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forget about exercising. Just ride in places you want to see and travel or tour. Way back when I was riding with a friend who was heavy into club rides and racing . Finally I bought a road bike and tried the club ride thing. AHHH what a pain . Getting up at 5 am to try and beat each other up. Fast forward after we went on some touring and just road for fun and touring gradually built up some lungs and legs. On one ride we went from Chicago to Wisconsin. It may have been 100 plus miles. He kind of was in front going, and we would take turns drafting . On the way back he pretty much drafted off me,, and was clippin along over 20mph. So moral of story for me Is, enjoy it or it is just no fun, and u may get turned off to it like I did.. I am recently getting back into cycling and have to remind myself why I kind of hated it in the beginning. PS the comment about check you brakes is tru. I had a lower line Bianchi and found out what ever cheap bottom bracket it had had all the cups that were peeling on the inside, also later found out head set was bad, so some thing on the bike can be slowing u down.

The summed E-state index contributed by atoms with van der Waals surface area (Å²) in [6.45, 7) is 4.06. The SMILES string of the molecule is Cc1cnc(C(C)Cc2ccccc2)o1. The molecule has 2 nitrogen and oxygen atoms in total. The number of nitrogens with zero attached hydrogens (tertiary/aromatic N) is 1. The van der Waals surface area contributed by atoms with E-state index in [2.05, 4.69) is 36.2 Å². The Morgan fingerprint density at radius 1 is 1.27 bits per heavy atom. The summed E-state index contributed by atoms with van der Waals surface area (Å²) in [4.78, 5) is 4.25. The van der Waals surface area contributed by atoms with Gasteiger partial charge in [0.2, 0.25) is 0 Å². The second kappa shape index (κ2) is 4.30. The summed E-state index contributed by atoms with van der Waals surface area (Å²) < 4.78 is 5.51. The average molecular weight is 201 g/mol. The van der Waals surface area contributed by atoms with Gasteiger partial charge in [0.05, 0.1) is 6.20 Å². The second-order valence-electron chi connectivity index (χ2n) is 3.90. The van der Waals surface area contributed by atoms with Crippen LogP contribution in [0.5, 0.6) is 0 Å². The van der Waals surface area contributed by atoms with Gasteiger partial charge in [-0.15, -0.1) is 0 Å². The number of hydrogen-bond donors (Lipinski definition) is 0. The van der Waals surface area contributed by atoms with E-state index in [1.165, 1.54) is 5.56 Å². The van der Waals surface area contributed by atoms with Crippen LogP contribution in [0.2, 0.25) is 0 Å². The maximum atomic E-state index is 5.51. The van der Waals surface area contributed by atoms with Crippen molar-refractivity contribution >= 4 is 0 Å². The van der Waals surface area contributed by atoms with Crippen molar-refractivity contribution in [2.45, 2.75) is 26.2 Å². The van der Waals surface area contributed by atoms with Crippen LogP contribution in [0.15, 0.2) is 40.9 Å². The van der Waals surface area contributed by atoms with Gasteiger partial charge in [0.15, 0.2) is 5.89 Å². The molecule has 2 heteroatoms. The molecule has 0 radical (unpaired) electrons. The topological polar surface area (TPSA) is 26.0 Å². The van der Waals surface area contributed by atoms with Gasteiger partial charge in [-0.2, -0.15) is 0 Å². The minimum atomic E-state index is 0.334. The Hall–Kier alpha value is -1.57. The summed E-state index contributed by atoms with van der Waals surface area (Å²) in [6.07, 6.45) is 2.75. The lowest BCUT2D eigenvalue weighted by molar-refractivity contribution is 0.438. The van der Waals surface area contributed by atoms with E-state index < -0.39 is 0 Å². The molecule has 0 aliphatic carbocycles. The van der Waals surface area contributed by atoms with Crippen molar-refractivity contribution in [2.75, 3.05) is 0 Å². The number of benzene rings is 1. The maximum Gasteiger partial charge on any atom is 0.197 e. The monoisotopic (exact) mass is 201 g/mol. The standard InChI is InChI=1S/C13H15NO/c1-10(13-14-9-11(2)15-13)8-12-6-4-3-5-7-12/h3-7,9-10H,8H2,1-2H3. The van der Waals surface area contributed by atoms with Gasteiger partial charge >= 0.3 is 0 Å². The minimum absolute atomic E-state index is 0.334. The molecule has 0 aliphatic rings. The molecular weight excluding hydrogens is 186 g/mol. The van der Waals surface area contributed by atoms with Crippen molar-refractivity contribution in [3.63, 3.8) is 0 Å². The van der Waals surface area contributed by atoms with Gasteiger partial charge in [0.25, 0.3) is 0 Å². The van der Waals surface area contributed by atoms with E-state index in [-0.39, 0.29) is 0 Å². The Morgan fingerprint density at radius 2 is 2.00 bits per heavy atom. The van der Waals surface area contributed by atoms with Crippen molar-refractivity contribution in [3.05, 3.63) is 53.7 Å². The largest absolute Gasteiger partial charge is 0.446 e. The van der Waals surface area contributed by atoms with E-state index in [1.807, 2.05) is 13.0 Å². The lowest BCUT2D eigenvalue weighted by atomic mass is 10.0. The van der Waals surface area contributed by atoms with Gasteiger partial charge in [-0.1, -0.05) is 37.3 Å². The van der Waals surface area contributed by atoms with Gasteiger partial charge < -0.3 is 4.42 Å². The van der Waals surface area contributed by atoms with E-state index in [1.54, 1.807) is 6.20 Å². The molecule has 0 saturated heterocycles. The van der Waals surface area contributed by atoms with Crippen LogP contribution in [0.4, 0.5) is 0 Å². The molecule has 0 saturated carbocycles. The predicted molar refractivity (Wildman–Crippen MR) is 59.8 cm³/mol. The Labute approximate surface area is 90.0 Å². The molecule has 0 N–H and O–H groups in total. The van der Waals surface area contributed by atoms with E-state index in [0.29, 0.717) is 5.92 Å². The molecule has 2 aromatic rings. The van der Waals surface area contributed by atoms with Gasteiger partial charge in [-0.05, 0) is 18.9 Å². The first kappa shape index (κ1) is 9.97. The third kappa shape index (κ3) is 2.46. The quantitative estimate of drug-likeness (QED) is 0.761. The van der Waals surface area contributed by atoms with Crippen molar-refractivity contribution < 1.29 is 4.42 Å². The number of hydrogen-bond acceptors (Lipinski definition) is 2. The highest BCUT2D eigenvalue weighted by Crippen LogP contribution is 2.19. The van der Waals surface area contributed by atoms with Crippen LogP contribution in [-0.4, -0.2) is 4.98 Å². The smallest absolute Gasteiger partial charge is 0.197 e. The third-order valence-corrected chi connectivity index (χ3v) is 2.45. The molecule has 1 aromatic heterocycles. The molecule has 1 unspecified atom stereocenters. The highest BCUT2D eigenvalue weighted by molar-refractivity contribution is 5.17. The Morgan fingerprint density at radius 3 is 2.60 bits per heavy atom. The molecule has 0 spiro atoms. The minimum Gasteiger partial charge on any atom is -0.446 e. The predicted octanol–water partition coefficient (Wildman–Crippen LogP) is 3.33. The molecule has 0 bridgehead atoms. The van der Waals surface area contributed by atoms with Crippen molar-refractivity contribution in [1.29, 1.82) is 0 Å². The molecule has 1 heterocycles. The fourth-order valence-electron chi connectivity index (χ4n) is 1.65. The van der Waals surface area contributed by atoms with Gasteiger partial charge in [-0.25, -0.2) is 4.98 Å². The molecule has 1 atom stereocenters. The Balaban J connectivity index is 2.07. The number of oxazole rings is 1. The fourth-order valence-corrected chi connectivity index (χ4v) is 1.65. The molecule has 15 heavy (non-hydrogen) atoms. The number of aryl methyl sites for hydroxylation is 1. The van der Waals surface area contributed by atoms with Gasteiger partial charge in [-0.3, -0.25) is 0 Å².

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Old 04-20-16, 08:01 AM
  #68  
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Originally Posted by Eekthecat View Post
1) Several people pointed out that I should ignore the numbers - I completely get that, but knowing myself, the numbers are what would keep me going. Seeing some sort of quantifiable improvement, no matter how small, would keep me motivated.
Most people who think this way fail. Fitness (whether you achieve it through cycling or any other form of exercise) is a lifestyle change, not a job. Most people can't just set a performance goal and work towards it because the short term positive feedback loop is missing or unreliable. You don't control the numbers you're currently interested in, and using something you don't control as your source of positive feedback is problematic. If you like numbers, track something you can control like saddle time and/or distance. Set a mileage or time goal each week and try to beat it. Next week, increase it slightly. You can still plateau, but in this case "rode as many miles as last week" is easy to view as an accomplishment, while "kept the same FTP as last month" is not.

So yeah - I don't need to become a racer, and genetics wouldn't allow me to be that athletic anyway.
BZZZZT! Wrong answer. Blaming genetics is a total cop out. Does it take certain genetic gifts to be an elite racer? Yes. But what your body is capable of with proper training (regardless of genetics) is far beyond what you can currently imagine. Look at how much time/effort "genetically gifted" athletes dedicate to training and then ask yourself if genetics or commitment is the key limiting factor. Maybe you don't wan't to become a racer, and that's totally fine. But you need to ditch those preconceived performance limits immediately.

A couple other pieces of advice: